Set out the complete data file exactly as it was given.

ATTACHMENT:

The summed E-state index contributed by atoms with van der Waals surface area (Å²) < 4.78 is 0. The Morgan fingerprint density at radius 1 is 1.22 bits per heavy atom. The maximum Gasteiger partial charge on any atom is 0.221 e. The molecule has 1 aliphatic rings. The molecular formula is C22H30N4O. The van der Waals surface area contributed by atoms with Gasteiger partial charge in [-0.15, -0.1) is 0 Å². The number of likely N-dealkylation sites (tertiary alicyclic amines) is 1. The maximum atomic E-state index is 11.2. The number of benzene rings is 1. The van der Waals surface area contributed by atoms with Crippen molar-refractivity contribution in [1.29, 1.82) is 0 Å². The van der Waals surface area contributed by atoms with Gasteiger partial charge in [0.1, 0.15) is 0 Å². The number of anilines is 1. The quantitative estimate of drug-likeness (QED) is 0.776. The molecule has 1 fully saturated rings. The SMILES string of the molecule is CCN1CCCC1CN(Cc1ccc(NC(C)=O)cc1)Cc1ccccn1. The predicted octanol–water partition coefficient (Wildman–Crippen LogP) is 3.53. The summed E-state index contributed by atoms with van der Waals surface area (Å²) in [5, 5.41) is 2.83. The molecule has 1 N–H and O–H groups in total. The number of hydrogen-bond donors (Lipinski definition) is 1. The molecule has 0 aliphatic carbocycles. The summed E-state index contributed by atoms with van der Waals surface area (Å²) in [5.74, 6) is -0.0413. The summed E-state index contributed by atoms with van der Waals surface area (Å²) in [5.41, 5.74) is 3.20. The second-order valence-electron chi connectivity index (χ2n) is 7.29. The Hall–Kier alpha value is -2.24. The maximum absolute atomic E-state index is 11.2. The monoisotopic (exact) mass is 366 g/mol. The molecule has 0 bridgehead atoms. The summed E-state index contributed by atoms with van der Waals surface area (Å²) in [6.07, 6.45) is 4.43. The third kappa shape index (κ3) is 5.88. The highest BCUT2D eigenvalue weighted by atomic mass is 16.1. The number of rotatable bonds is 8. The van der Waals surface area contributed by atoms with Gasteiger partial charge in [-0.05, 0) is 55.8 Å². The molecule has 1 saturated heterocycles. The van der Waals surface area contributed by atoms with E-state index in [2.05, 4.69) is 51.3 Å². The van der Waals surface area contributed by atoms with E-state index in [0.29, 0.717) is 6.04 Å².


The summed E-state index contributed by atoms with van der Waals surface area (Å²) < 4.78 is 0. The Morgan fingerprint density at radius 1 is 1.22 bits per heavy atom. The maximum Gasteiger partial charge on any atom is 0.221 e. The molecule has 1 aliphatic rings. The molecular formula is C22H30N4O. The van der Waals surface area contributed by atoms with Gasteiger partial charge in [-0.15, -0.1) is 0 Å². The number of likely N-dealkylation sites (tertiary alicyclic amines) is 1. The maximum atomic E-state index is 11.2. The number of benzene rings is 1. The van der Waals surface area contributed by atoms with Crippen molar-refractivity contribution in [1.29, 1.82) is 0 Å². The van der Waals surface area contributed by atoms with Gasteiger partial charge in [0.1, 0.15) is 0 Å². The number of anilines is 1. The quantitative estimate of drug-likeness (QED) is 0.776. The molecule has 1 fully saturated rings. The SMILES string of the molecule is CCN1CCCC1CN(Cc1ccc(NC(C)=O)cc1)Cc1ccccn1. The predicted octanol–water partition coefficient (Wildman–Crippen LogP) is 3.53. The summed E-state index contributed by atoms with van der Waals surface area (Å²) in [5, 5.41) is 2.83. The molecule has 1 N–H and O–H groups in total. The number of hydrogen-bond donors (Lipinski definition) is 1. The molecule has 0 aliphatic carbocycles. The summed E-state index contributed by atoms with van der Waals surface area (Å²) in [5.74, 6) is -0.0413. The summed E-state index contributed by atoms with van der Waals surface area (Å²) in [5.41, 5.74) is 3.20. The second-order valence-electron chi connectivity index (χ2n) is 7.29. The Hall–Kier alpha value is -2.24. The maximum absolute atomic E-state index is 11.2. The monoisotopic (exact) mass is 366 g/mol. The molecule has 0 bridgehead atoms. The summed E-state index contributed by atoms with van der Waals surface area (Å²) in [6.07, 6.45) is 4.43. The third kappa shape index (κ3) is 5.88. The highest BCUT2D eigenvalue weighted by atomic mass is 16.1. The number of rotatable bonds is 8. The van der Waals surface area contributed by atoms with Gasteiger partial charge in [-0.05, 0) is 55.8 Å². The molecule has 1 saturated heterocycles. The van der Waals surface area contributed by atoms with E-state index in [2.05, 4.69) is 51.3 Å². The van der Waals surface area contributed by atoms with E-state index in [0.29, 0.717) is 6.04 Å².